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  • Article: Investor Due Diligence Set of Questions By H. Ronald Klasko

    Investor Due Diligence Set of Questions

    by


    1. If there is a minimum number of EB-5 investors required, have all of those investors been obtained or are they likely to be obtained? Does the developer have a plan to acquire additional funding if all the necessary EB-5 investors are not located so that the project can go forward with fewer than the minimum number of EB-5 investors?

    2. Is the regional center approved for the geographical area for the investment project (or a contiguous area)?

    3. Has the developer contributed a substantial amount of its own funds to the project?

    4. Are there any third party financing sources that are a part of the capital stack? If so, have they already been obtained? Do they depend on government awards or approval, i.e. grants or tax incentive financing, and has approval been obtained?

    5. Is there an approved exemplar I-526 petition for the project? Have any investors’ I-526 petitions already been approved? Denied? Have there been any RFEs on the project?

    6. Does the Regional Center or project developer have any history of I-829 condition removal approvals? Denials?

    7. If the investment amount is $500,000 based upon a high unemployment area, is there a currently valid State TEA Designation letter? Does the unemployment rate exceed the requirement by a reasonable margin, so there is less of a risk that a change in unemployment rate could change the TEA status of the project?

    8. If the job creation is based upon construction lasting more than two years, is the construction timeline estimate reasonable and in accordance with industry standards?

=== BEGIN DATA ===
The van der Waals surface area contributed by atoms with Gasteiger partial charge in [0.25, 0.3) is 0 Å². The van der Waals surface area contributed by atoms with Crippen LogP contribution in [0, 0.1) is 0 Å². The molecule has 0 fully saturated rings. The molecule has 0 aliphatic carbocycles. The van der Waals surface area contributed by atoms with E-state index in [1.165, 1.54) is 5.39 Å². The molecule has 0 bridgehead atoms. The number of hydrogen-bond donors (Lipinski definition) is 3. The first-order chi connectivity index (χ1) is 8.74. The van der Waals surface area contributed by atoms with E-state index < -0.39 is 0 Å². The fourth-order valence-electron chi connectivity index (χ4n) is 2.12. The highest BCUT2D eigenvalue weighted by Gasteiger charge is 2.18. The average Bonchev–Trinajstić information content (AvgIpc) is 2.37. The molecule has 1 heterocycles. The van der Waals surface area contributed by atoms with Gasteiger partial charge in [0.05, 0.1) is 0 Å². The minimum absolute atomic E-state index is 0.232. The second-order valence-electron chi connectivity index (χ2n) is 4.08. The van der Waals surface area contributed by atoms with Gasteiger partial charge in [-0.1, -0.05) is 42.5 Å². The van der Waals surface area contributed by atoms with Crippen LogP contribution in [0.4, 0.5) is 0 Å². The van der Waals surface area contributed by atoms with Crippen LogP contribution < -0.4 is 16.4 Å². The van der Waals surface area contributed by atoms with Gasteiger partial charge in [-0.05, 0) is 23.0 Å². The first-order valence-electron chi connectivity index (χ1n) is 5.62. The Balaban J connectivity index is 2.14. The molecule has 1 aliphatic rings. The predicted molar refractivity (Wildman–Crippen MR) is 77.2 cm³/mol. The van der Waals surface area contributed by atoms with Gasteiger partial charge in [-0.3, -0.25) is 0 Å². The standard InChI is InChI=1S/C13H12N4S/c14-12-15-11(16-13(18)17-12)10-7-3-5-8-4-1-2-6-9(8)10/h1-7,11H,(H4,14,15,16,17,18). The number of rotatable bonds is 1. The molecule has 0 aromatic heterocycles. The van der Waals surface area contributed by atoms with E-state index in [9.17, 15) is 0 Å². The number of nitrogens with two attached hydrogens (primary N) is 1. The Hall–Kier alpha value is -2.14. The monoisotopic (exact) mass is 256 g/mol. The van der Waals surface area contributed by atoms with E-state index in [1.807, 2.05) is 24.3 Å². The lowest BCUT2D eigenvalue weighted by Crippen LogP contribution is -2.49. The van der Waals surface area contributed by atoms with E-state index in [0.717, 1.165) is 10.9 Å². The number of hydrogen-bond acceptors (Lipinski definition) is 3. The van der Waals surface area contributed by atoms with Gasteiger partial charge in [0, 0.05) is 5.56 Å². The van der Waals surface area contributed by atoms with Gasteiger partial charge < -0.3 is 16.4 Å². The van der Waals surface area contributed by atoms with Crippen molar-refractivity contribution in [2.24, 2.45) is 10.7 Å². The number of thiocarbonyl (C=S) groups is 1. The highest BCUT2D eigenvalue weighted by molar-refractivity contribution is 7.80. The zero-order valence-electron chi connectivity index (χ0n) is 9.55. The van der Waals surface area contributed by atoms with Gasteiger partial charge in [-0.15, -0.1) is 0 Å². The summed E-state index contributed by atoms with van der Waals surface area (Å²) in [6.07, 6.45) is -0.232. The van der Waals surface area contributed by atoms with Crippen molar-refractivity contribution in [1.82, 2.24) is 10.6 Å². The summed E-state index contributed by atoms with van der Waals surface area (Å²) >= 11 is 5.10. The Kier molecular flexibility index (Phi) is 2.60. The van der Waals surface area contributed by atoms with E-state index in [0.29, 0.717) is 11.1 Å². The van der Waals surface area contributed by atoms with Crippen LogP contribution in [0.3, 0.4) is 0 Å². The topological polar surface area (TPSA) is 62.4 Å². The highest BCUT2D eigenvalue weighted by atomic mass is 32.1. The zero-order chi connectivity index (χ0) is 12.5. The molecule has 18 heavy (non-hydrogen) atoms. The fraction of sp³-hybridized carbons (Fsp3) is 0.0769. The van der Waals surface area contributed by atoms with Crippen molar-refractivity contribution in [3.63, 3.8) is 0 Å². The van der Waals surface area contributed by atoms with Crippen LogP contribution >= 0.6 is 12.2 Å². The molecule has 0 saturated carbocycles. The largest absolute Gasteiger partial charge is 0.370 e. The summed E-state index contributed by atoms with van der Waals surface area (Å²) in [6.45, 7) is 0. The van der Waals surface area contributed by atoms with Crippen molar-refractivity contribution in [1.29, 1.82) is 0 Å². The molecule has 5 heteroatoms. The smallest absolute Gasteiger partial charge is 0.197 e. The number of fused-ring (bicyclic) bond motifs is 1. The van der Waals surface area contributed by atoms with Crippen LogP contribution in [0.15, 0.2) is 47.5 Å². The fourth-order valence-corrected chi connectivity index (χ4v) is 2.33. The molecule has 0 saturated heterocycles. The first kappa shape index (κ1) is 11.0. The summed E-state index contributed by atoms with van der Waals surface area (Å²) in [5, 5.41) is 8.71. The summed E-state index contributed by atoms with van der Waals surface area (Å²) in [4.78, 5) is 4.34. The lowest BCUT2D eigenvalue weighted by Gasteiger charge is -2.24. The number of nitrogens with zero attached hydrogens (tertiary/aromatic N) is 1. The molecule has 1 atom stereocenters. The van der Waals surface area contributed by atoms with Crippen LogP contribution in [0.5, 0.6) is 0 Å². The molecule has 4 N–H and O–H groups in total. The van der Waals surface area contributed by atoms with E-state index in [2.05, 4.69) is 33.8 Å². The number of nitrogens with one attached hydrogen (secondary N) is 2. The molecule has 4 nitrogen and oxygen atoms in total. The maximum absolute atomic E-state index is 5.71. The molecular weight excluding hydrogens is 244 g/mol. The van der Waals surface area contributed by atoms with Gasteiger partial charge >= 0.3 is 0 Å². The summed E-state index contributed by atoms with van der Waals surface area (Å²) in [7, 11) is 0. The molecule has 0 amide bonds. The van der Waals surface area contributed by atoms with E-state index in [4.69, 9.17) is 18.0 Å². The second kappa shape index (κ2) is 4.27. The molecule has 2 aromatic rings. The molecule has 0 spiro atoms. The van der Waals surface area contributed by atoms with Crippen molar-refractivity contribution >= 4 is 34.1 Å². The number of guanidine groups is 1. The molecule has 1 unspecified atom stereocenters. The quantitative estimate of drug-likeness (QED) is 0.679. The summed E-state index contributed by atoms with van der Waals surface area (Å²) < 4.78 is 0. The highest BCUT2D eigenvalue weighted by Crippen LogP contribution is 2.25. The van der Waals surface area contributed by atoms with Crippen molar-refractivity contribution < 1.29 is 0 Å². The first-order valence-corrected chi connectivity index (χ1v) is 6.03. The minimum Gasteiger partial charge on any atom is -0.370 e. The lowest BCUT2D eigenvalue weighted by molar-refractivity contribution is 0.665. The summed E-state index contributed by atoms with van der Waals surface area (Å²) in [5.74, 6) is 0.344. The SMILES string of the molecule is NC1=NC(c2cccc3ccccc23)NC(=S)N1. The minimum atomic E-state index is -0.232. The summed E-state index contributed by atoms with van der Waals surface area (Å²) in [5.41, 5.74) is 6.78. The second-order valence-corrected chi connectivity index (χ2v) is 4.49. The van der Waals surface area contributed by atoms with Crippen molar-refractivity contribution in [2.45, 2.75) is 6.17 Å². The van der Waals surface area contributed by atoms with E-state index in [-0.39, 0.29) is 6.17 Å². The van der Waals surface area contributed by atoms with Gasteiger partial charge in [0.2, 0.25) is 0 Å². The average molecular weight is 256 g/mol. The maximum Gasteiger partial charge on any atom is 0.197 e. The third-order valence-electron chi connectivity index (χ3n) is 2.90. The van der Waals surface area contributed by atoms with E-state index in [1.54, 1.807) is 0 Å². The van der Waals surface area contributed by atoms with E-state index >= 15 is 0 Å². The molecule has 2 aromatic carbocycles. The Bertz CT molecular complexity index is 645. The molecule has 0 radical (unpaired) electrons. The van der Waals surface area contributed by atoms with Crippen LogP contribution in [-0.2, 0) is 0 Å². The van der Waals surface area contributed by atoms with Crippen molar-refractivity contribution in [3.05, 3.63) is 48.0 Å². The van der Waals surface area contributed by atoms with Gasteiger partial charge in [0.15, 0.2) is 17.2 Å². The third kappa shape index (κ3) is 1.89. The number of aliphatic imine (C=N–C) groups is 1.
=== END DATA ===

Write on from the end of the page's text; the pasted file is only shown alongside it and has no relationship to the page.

9. If the job creation is based in part on construction jobs, are the construction expenditures reasonable and in accordance with industry standards?

    10. Is there any guarantee of return of money or acquisition of property? If so, the investment may not qualify under the “at risk” requirement.

    11. Is there a significant amount of “job cushion?” In the event that the project falls short of expectations, it is best if a significant number of jobs in excess of those required for the number of investors in the project is projected.

    12. If the project will be commencing before the EB-5 investment money is available, will EB-5 money be replacing bridge debt or equity? If so, the bridge being replaced must have been temporary debt or equity.

    13. Does the project rely for job creation on jobs created from tenants? If so, under prevailing USCIS policies, the standards for approval are difficult to meet.

    14. Does the project rely in part for job creation on expenditures by guests in a hotel or similar accommodations? If so, the USCIS standards are difficult to meet.

    15. Are all projected jobs anticipated to occur within two and one-half years of the approval of the investor’s EB-5 petition? USCIS standards require this.

    16. Are the inputs into the economic report transparent such that it is clear what needs to happen for the indirect and induced jobs to be created?

    17. Are all or part of the investor’s funds maintained in an escrow account until the investor’s I-526 petition is approved? Until the project is approved? For example, when other investors are approved, it means that the project is approved.